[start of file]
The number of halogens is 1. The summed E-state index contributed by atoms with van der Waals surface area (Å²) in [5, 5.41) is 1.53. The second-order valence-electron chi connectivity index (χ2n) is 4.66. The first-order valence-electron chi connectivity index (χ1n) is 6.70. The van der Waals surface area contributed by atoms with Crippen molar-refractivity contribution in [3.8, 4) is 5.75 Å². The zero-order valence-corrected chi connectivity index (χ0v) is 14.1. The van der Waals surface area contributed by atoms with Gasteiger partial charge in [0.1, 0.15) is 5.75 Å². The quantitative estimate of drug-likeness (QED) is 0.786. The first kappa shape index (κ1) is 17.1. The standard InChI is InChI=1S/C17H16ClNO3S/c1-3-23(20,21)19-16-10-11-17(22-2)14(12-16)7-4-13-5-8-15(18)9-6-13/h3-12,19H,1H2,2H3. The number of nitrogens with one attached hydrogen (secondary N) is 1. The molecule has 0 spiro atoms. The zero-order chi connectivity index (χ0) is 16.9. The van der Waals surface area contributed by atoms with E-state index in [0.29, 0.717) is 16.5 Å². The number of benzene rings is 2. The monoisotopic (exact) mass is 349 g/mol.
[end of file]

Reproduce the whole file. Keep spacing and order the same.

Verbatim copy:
The number of halogens is 1. The summed E-state index contributed by atoms with van der Waals surface area (Å²) in [5, 5.41) is 1.53. The second-order valence-electron chi connectivity index (χ2n) is 4.66. The first-order valence-electron chi connectivity index (χ1n) is 6.70. The van der Waals surface area contributed by atoms with Crippen molar-refractivity contribution in [3.8, 4) is 5.75 Å². The zero-order valence-corrected chi connectivity index (χ0v) is 14.1. The van der Waals surface area contributed by atoms with Gasteiger partial charge in [0.1, 0.15) is 5.75 Å². The quantitative estimate of drug-likeness (QED) is 0.786. The first kappa shape index (κ1) is 17.1. The standard InChI is InChI=1S/C17H16ClNO3S/c1-3-23(20,21)19-16-10-11-17(22-2)14(12-16)7-4-13-5-8-15(18)9-6-13/h3-12,19H,1H2,2H3. The number of nitrogens with one attached hydrogen (secondary N) is 1. The molecule has 0 spiro atoms. The zero-order chi connectivity index (χ0) is 16.9. The van der Waals surface area contributed by atoms with E-state index in [0.29, 0.717) is 16.5 Å². The number of benzene rings is 2. The monoisotopic (exact) mass is 349 g/mol.